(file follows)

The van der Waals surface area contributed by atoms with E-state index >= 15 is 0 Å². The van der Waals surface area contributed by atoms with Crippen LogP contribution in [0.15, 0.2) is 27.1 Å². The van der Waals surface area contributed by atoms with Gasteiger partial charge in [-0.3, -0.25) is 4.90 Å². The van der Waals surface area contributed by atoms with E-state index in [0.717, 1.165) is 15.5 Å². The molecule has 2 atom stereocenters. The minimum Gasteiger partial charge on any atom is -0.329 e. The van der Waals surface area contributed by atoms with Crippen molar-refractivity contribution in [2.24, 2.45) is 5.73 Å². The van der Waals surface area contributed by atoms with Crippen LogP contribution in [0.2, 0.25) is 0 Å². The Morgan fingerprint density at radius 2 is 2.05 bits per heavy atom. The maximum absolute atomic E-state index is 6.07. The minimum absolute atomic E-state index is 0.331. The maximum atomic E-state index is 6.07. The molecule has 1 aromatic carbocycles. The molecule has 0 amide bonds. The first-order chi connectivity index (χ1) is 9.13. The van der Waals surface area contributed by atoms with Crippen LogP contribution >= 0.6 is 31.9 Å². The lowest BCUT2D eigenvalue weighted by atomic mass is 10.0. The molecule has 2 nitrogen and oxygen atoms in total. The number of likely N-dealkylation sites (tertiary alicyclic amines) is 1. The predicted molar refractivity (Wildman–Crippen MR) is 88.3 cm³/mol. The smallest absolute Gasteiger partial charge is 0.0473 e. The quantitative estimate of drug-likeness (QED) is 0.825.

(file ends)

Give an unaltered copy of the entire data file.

The van der Waals surface area contributed by atoms with E-state index >= 15 is 0 Å². The van der Waals surface area contributed by atoms with Crippen LogP contribution in [0.15, 0.2) is 27.1 Å². The van der Waals surface area contributed by atoms with Gasteiger partial charge in [-0.3, -0.25) is 4.90 Å². The van der Waals surface area contributed by atoms with E-state index in [0.717, 1.165) is 15.5 Å². The molecule has 2 atom stereocenters. The minimum Gasteiger partial charge on any atom is -0.329 e. The van der Waals surface area contributed by atoms with Crippen molar-refractivity contribution in [2.24, 2.45) is 5.73 Å². The van der Waals surface area contributed by atoms with Crippen LogP contribution in [0.2, 0.25) is 0 Å². The Morgan fingerprint density at radius 2 is 2.05 bits per heavy atom. The maximum absolute atomic E-state index is 6.07. The minimum absolute atomic E-state index is 0.331. The maximum atomic E-state index is 6.07. The molecule has 1 aromatic carbocycles. The molecule has 0 amide bonds. The first-order chi connectivity index (χ1) is 9.13. The van der Waals surface area contributed by atoms with Crippen LogP contribution >= 0.6 is 31.9 Å². The lowest BCUT2D eigenvalue weighted by atomic mass is 10.0. The molecule has 2 nitrogen and oxygen atoms in total. The number of likely N-dealkylation sites (tertiary alicyclic amines) is 1. The predicted molar refractivity (Wildman–Crippen MR) is 88.3 cm³/mol. The smallest absolute Gasteiger partial charge is 0.0473 e. The quantitative estimate of drug-likeness (QED) is 0.825.